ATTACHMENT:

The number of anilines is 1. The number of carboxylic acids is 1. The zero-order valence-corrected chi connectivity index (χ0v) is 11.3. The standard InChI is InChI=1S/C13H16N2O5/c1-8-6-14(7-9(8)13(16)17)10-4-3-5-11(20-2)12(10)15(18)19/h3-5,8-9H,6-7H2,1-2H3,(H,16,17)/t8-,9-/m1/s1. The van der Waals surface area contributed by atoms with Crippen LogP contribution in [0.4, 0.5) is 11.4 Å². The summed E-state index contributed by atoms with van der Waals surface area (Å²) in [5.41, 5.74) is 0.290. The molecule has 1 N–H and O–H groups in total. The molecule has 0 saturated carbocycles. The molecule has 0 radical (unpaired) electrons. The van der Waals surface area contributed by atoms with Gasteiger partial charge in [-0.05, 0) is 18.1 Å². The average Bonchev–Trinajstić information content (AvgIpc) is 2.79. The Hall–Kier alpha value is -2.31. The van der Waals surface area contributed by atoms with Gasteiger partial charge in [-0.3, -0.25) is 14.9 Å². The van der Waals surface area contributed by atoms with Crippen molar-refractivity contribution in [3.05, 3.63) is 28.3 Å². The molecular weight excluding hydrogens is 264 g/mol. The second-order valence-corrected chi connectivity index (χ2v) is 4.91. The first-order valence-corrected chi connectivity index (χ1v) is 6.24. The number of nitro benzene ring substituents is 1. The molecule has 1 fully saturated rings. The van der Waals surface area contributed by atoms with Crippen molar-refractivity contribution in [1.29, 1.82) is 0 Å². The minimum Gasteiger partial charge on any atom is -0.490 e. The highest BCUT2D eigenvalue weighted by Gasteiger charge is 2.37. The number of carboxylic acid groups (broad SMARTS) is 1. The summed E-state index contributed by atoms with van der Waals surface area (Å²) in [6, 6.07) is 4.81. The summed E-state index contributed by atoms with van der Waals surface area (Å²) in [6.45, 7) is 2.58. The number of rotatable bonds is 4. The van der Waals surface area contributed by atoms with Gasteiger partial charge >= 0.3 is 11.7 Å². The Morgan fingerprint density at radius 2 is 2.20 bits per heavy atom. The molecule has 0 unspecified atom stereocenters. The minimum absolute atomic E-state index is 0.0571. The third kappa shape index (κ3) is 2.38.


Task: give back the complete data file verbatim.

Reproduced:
The number of anilines is 1. The number of carboxylic acids is 1. The zero-order valence-corrected chi connectivity index (χ0v) is 11.3. The standard InChI is InChI=1S/C13H16N2O5/c1-8-6-14(7-9(8)13(16)17)10-4-3-5-11(20-2)12(10)15(18)19/h3-5,8-9H,6-7H2,1-2H3,(H,16,17)/t8-,9-/m1/s1. The van der Waals surface area contributed by atoms with Crippen LogP contribution in [0.4, 0.5) is 11.4 Å². The summed E-state index contributed by atoms with van der Waals surface area (Å²) in [5.41, 5.74) is 0.290. The molecule has 1 N–H and O–H groups in total. The molecule has 0 saturated carbocycles. The molecule has 0 radical (unpaired) electrons. The van der Waals surface area contributed by atoms with Gasteiger partial charge in [-0.05, 0) is 18.1 Å². The average Bonchev–Trinajstić information content (AvgIpc) is 2.79. The Hall–Kier alpha value is -2.31. The van der Waals surface area contributed by atoms with Gasteiger partial charge in [-0.3, -0.25) is 14.9 Å². The van der Waals surface area contributed by atoms with Crippen molar-refractivity contribution in [3.05, 3.63) is 28.3 Å². The molecular weight excluding hydrogens is 264 g/mol. The second-order valence-corrected chi connectivity index (χ2v) is 4.91. The first-order valence-corrected chi connectivity index (χ1v) is 6.24. The number of nitro benzene ring substituents is 1. The molecule has 1 fully saturated rings. The van der Waals surface area contributed by atoms with Crippen molar-refractivity contribution in [1.29, 1.82) is 0 Å². The minimum Gasteiger partial charge on any atom is -0.490 e. The highest BCUT2D eigenvalue weighted by Gasteiger charge is 2.37. The number of carboxylic acid groups (broad SMARTS) is 1. The summed E-state index contributed by atoms with van der Waals surface area (Å²) in [6, 6.07) is 4.81. The summed E-state index contributed by atoms with van der Waals surface area (Å²) in [6.45, 7) is 2.58. The number of rotatable bonds is 4. The van der Waals surface area contributed by atoms with Gasteiger partial charge >= 0.3 is 11.7 Å². The Morgan fingerprint density at radius 2 is 2.20 bits per heavy atom. The molecule has 0 unspecified atom stereocenters. The minimum absolute atomic E-state index is 0.0571. The third kappa shape index (κ3) is 2.38.